Background: The bacterial contamination of nebulizers represents a major problem for cystic fibrosis (CF) patients that can lead to reduced nebulizer performance and increase the risk of patient reinfection by the contaminating bacteria.
Objective: We investigated the potential use of squalamine, a broad-spectrum antimicrobial compound, as a nebulizer disinfectant.
Methods: Pari LC nebulizers were artificially contaminated with a suspension of bacteria (Staphylococcus aureus and Pseudomonas aeruginosa; 10(8) CFU/mL) and fungi (Candidida albicans and Aspergilus niger; 10(7) CFU/mL) and then disinfected by immersion in squalamine solution for 20 min. Glutaraldehyde and Korsolex peracetic acid were used as disinfectant controls.
Result: We found that 0.5 g/L squalamine reduced the levels of viable S. aureus and P. aeruginosa by 5 log(10) and the level of viable C. albicans by 4 log(10) after 20 min. A concentration of 2 g/L was needed to reduce the level of A. niger cells by 4 log(10) in 6 hours. Finally, a formulation of squalamine in the form of a soluble disinfecting tablet containing 2.5% (w/w) squalamine was developed and successfully applied for nebulizer disinfection.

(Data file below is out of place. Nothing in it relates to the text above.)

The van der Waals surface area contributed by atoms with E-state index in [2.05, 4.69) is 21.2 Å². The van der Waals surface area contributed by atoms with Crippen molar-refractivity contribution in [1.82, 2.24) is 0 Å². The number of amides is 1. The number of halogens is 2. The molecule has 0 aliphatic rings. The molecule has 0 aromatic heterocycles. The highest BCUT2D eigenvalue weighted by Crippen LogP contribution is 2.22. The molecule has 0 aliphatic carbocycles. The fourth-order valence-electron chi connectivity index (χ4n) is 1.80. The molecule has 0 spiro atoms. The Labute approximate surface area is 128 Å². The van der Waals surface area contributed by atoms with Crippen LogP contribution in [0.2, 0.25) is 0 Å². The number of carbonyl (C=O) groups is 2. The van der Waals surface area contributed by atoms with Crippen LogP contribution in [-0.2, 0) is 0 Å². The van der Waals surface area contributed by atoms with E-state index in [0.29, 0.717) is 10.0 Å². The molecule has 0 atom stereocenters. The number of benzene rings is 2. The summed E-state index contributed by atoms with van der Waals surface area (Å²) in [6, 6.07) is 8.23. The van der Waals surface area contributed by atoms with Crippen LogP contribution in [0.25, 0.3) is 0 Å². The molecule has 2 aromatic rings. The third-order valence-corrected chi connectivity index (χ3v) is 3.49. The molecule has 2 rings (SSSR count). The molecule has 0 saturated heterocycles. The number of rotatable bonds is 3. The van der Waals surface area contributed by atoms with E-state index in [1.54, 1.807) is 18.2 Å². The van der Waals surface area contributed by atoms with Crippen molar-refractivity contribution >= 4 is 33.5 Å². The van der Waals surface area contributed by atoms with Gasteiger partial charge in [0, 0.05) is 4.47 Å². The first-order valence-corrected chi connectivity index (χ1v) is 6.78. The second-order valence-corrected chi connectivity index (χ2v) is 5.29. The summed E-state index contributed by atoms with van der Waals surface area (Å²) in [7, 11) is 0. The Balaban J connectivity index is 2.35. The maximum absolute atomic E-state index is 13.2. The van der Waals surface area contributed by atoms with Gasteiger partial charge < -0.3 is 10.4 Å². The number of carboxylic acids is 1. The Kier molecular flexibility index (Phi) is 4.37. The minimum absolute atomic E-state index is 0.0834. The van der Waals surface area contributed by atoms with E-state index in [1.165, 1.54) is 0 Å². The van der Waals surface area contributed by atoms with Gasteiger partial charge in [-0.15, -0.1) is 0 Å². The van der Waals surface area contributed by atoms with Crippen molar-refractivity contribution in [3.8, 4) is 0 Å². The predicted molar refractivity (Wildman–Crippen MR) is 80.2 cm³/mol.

Conclusion: Our results suggest that aminosterol derivatives may be used by CF patients for rapid and easy home nebulizer disinfection and that soluble tablets may be developed for this purpose.
Copyright © 2012 European Cystic Fibrosis Society. Published by Elsevier B.V. All rights reserved.